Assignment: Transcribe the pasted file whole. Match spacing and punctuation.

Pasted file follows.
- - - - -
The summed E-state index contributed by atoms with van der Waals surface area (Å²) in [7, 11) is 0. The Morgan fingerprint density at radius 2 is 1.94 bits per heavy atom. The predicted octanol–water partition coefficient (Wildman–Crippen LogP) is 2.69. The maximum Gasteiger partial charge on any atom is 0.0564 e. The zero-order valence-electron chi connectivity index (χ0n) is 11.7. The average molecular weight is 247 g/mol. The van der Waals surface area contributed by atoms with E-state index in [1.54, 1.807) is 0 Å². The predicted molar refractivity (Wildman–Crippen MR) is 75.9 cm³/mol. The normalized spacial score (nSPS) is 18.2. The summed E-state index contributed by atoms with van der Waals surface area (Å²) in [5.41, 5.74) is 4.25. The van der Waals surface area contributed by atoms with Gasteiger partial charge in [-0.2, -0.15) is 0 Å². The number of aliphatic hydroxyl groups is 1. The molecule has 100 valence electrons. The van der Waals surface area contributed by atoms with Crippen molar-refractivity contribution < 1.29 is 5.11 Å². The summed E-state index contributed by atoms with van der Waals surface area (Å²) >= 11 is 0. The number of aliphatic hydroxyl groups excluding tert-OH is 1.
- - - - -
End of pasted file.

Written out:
The summed E-state index contributed by atoms with van der Waals surface area (Å²) in [7, 11) is 0. The Morgan fingerprint density at radius 2 is 1.94 bits per heavy atom. The predicted octanol–water partition coefficient (Wildman–Crippen LogP) is 2.69. The maximum Gasteiger partial charge on any atom is 0.0564 e. The zero-order valence-electron chi connectivity index (χ0n) is 11.7. The average molecular weight is 247 g/mol. The van der Waals surface area contributed by atoms with E-state index in [1.54, 1.807) is 0 Å². The predicted molar refractivity (Wildman–Crippen MR) is 75.9 cm³/mol. The normalized spacial score (nSPS) is 18.2. The summed E-state index contributed by atoms with van der Waals surface area (Å²) in [5.41, 5.74) is 4.25. The van der Waals surface area contributed by atoms with Gasteiger partial charge in [-0.2, -0.15) is 0 Å². The number of aliphatic hydroxyl groups is 1. The molecule has 100 valence electrons. The van der Waals surface area contributed by atoms with Crippen molar-refractivity contribution < 1.29 is 5.11 Å². The summed E-state index contributed by atoms with van der Waals surface area (Å²) >= 11 is 0. The number of aliphatic hydroxyl groups excluding tert-OH is 1.